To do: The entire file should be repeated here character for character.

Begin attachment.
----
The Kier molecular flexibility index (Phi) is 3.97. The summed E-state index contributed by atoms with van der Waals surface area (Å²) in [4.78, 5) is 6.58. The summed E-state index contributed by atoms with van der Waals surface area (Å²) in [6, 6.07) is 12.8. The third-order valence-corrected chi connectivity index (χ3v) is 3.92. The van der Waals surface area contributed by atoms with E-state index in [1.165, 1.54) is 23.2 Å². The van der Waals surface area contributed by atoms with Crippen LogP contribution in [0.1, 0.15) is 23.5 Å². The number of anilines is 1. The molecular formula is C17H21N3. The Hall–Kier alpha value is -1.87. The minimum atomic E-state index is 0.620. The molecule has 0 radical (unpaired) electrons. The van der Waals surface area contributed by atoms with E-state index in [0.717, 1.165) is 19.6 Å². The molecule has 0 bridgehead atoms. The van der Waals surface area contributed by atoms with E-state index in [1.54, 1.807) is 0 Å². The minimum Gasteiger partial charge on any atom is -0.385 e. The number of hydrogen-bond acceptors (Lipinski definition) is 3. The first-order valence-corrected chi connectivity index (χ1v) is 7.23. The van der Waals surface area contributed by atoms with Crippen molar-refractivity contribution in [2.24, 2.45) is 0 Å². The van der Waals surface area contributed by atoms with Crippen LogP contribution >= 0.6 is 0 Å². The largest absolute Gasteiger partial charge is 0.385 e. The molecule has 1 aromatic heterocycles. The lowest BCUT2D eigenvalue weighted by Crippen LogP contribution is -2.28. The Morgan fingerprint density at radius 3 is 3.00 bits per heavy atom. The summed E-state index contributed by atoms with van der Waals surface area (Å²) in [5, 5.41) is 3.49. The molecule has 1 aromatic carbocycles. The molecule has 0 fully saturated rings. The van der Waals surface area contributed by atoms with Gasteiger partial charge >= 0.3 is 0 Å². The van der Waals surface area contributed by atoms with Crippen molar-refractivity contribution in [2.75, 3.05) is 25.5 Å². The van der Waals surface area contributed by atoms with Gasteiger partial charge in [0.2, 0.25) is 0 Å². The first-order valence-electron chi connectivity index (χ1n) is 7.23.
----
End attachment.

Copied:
The Kier molecular flexibility index (Phi) is 3.97. The summed E-state index contributed by atoms with van der Waals surface area (Å²) in [4.78, 5) is 6.58. The summed E-state index contributed by atoms with van der Waals surface area (Å²) in [6, 6.07) is 12.8. The third-order valence-corrected chi connectivity index (χ3v) is 3.92. The van der Waals surface area contributed by atoms with E-state index in [1.165, 1.54) is 23.2 Å². The van der Waals surface area contributed by atoms with Crippen LogP contribution in [0.1, 0.15) is 23.5 Å². The number of anilines is 1. The molecular formula is C17H21N3. The Hall–Kier alpha value is -1.87. The minimum atomic E-state index is 0.620. The molecule has 0 radical (unpaired) electrons. The van der Waals surface area contributed by atoms with E-state index in [0.717, 1.165) is 19.6 Å². The molecule has 0 bridgehead atoms. The van der Waals surface area contributed by atoms with E-state index in [1.54, 1.807) is 0 Å². The minimum Gasteiger partial charge on any atom is -0.385 e. The number of hydrogen-bond acceptors (Lipinski definition) is 3. The first-order valence-corrected chi connectivity index (χ1v) is 7.23. The van der Waals surface area contributed by atoms with Crippen molar-refractivity contribution in [2.24, 2.45) is 0 Å². The van der Waals surface area contributed by atoms with Crippen LogP contribution >= 0.6 is 0 Å². The largest absolute Gasteiger partial charge is 0.385 e. The molecule has 1 aromatic heterocycles. The lowest BCUT2D eigenvalue weighted by Crippen LogP contribution is -2.28. The Morgan fingerprint density at radius 3 is 3.00 bits per heavy atom. The summed E-state index contributed by atoms with van der Waals surface area (Å²) in [5, 5.41) is 3.49. The molecule has 1 aromatic carbocycles. The molecule has 0 fully saturated rings. The van der Waals surface area contributed by atoms with Gasteiger partial charge >= 0.3 is 0 Å². The van der Waals surface area contributed by atoms with Crippen molar-refractivity contribution in [2.75, 3.05) is 25.5 Å². The van der Waals surface area contributed by atoms with Gasteiger partial charge in [0.2, 0.25) is 0 Å². The first-order valence-electron chi connectivity index (χ1n) is 7.23.